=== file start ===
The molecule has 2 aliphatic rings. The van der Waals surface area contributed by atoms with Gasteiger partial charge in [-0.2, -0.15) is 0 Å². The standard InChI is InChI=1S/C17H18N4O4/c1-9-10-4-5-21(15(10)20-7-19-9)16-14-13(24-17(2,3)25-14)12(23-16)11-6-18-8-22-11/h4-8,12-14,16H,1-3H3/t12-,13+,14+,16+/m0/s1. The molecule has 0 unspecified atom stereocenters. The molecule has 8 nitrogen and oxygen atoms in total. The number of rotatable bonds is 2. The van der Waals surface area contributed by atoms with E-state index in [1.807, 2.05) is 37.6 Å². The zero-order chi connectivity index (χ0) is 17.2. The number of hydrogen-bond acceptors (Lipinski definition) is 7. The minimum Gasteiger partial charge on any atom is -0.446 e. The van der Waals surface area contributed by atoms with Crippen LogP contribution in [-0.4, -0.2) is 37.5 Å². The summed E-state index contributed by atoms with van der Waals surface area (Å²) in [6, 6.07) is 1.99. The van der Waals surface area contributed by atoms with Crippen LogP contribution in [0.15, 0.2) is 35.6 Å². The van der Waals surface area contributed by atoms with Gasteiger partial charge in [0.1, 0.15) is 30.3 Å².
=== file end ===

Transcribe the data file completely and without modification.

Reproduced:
The molecule has 2 aliphatic rings. The van der Waals surface area contributed by atoms with Gasteiger partial charge in [-0.2, -0.15) is 0 Å². The standard InChI is InChI=1S/C17H18N4O4/c1-9-10-4-5-21(15(10)20-7-19-9)16-14-13(24-17(2,3)25-14)12(23-16)11-6-18-8-22-11/h4-8,12-14,16H,1-3H3/t12-,13+,14+,16+/m0/s1. The molecule has 0 unspecified atom stereocenters. The molecule has 8 nitrogen and oxygen atoms in total. The number of rotatable bonds is 2. The van der Waals surface area contributed by atoms with E-state index in [1.807, 2.05) is 37.6 Å². The zero-order chi connectivity index (χ0) is 17.2. The number of hydrogen-bond acceptors (Lipinski definition) is 7. The minimum Gasteiger partial charge on any atom is -0.446 e. The van der Waals surface area contributed by atoms with Crippen LogP contribution in [-0.4, -0.2) is 37.5 Å². The summed E-state index contributed by atoms with van der Waals surface area (Å²) in [6, 6.07) is 1.99. The van der Waals surface area contributed by atoms with Crippen LogP contribution in [0.15, 0.2) is 35.6 Å². The van der Waals surface area contributed by atoms with Gasteiger partial charge in [0.1, 0.15) is 30.3 Å².